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If you're vaccinated and frustrated by the CDC's reversal on masks, you're not alone. Simone Biles won't compete in the all-around competition at the Tokyo Olympics. And annual cicadas are emerging from the ground.
👋 It's Laura, bringing you all the news you need to know for Wednesday!
But first, meteor alert! 💫 Twin meteor showers could produce fireballs in the sky this week. Here's when to watch.
'I thought I did everything right'
Like many Americans, Leslie Richin thought she had done her part to combat the pandemic by getting vaccinated so she could finally go without a mask in public. "I thought I did everything right, but now you’re telling me that I have to live in a restricted way again. ... I don’t want to go backward," said Richin, who lives in Brooklyn, New York. She thought the pandemic was fizzling out. But the CDC's new guidance to wear masks in indoor settings, again, seems to suggest it's far from over. Many vaccinated people told USA TODAY that they're relieved the CDC is recommending masks again, but they're frustrated that it was lifted two months ago, which may have contributed to high transmission rates among the unvaccinated. For the first time in more than three months, cases in the U.S. are now averaging more than 60,000 per day. Deaths are over 2,000 per week and health officials say unvaccinated people make up more than 90% of those deaths.
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Mask recommendations have changed again. What's required in your state?
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Simone Biles withdraws from all-around
Simone Biles will not compete in the Olympic all-around. Jade Carey will replace Biles in the competition on Thursday, USA Gymnastics said. Biles' withdrawal from the all-around, where she is the defending Olympic gold medalist, comes a day after she pulled out of the team final after one event. USA Gymnastics said Biles would not compete so that she can focus on her mental health, and that Biles would continue to be evaluated to determine whether she would compete in event finals next week. "We wholeheartedly support Simone’s decision and applaud her bravery in prioritizing her well-being," USA Gymnastics said in a statement. “Her courage shows, yet again, why she is a role model for so many."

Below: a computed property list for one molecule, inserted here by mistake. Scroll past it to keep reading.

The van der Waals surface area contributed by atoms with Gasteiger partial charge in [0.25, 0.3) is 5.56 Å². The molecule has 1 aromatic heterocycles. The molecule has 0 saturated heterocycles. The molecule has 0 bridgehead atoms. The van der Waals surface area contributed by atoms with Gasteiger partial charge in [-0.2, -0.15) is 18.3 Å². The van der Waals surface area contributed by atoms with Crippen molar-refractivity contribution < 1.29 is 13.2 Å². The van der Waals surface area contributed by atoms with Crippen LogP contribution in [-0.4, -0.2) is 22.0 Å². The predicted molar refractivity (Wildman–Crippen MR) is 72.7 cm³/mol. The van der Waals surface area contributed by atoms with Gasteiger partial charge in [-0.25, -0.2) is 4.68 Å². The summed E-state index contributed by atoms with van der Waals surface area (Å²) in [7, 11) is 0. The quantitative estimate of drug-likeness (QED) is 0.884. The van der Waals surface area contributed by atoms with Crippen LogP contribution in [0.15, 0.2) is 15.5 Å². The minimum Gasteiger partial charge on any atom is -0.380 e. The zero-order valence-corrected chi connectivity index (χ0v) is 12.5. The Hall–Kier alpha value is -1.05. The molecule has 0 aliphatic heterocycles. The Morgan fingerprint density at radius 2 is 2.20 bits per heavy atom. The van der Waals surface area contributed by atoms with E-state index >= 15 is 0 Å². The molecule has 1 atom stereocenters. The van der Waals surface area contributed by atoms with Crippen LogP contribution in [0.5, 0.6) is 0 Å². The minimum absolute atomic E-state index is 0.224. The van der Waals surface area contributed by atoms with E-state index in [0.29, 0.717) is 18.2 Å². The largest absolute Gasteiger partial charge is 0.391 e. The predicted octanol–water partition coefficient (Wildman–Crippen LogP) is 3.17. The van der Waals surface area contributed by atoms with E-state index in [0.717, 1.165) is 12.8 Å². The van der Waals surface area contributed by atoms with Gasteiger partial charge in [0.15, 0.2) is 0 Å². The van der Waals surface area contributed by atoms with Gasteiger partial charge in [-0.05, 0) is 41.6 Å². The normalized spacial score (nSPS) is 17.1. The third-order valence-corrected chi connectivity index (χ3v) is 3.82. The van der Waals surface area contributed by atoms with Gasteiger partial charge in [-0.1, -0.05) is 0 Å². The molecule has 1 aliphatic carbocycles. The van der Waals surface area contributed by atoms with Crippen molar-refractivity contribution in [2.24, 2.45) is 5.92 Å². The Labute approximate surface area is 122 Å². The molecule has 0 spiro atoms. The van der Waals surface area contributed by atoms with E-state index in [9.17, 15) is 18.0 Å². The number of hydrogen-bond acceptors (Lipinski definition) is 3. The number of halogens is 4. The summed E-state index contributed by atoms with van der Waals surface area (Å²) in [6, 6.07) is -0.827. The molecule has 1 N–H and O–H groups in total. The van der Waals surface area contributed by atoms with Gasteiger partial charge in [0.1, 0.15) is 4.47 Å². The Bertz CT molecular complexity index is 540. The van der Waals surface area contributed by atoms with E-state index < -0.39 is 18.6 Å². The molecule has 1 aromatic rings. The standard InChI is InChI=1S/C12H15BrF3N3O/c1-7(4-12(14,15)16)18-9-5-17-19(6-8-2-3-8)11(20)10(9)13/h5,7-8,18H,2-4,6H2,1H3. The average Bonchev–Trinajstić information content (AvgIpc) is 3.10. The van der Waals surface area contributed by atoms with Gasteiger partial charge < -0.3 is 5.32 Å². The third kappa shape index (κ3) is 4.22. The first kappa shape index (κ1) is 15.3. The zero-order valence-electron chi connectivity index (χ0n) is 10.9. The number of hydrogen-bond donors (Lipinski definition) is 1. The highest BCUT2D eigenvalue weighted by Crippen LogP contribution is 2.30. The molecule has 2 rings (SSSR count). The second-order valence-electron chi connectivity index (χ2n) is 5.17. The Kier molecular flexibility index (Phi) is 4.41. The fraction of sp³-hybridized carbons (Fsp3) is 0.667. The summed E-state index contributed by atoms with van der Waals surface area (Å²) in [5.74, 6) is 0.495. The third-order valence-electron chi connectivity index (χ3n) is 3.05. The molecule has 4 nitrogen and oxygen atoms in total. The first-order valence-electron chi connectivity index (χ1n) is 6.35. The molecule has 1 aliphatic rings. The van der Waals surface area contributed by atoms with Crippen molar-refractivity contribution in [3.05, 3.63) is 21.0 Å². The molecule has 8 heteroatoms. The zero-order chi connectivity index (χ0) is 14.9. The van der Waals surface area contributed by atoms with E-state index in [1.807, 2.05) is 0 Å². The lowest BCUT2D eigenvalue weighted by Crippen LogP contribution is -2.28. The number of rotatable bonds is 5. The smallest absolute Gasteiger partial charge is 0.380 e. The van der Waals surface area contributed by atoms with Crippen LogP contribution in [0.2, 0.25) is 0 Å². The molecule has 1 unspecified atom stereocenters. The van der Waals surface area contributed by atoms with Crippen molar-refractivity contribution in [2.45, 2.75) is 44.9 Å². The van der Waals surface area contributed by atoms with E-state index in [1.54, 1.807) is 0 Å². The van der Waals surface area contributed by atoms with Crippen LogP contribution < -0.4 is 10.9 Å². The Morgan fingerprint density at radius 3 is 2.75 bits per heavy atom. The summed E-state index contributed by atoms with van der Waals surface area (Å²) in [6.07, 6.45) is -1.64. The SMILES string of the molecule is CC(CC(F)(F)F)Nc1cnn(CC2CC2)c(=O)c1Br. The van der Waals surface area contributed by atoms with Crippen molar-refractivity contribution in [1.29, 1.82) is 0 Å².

At Tokyo Olympics, women athletes say 'enough.'
'The Olympics is overwhelming': Michael Phelps says he can relate to Simone Biles.
Text with us at the Olympics! 📲: Click here to subscribe to our Olympic texts, where a team of our journalists on the ground in Japan will bring you exclusive access to all things Olympics.
What everyone's talking about
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England relaxes travel restrictions for Americans
Starting next week, vaccinated Americans can visit England without quarantining, a long-awaited change for travelers. The lifting of the England quarantine requirement comes just a week after the CDC and the U.S. State Department recommended against travel to the United Kingdom due to rising COVD-19 case counts. U.S. citizens have been allowed to travel to the U.K. during the pandemic but faced travel restrictions, including coronavirus testing requirements and quarantine. Under the relaxed rules for vaccinated Americans and Europeans, visitors will still be subject to testing requirements.
Latest COVID-19 updates: Google mandates vaccines to employees; states react to CDC mask guidance change.
Delta variant: How mutations led to the most transmissible COVID-19 virus yet.
Infrastructure bill advances to Senate debate
Getting closer. The Senate could pass a sweeping infrastructure bill by this weekend now that it cleared an important procedural hurdle Wednesday. By a vote of 67-32, senators voted to advance the bipartisan bill, clearing the way for one of President Joe Biden's key priorities. The vote to move the bill to formal debate came only hours after the White House announced it reached a deal with the Senate on a mammoth bipartisan infrastructure package that has been in the works for weeks. The bill – the largest transportation bill in U.S. history – is a key piece of Biden's agenda that would modernize not just roads and railways but broadband and waterways.
Roads, broadband and bridges: Here's what's in the infrastructure agreement.
Indianapolis FedEx shooter who killed 8 people had 'no indication of racial bias.'
This new test for cancer could save your life. Here's why you can't get it.
Titans' Julio Jones sued by cannabis company in connection to alleged fraud, money laundering.
US women's 3-on-3 basketball team makes history with gold medal in sport's Olympic debut.
At least 2 dead, 7 injured after chemical plant leak in La Porte, Texas.
Guess who's back? It's cicadas!
Buzz, buzz, y'all! A familiar buzz is ringing in the ears of people across the Midwest and East Coast as annual cicadas begin to emerge from the ground. They're a different breed from our dearly-departed friends, the Brood X cicadas. Annual cicadas emerge every year in the middle of summer, and they live for only about two to three years – more than a decade shorter than Brood X. These cicadas will sing a different tune from their predecessors but come out in smaller numbers, according to cicada expert Gene Kritsky. "Adults can live for about four weeks and we will see them now until September," he said. The last of the Brood X cicadas died out earlier this summer, most of them in June and early July, after spending about six weeks buzzing around looking for a mate. RIP.
A break from the news
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This article originally appeared on USA TODAY: CDC mask recommendation, Simone Biles, England travel restrictions, cicadas. It's Wednesday's news.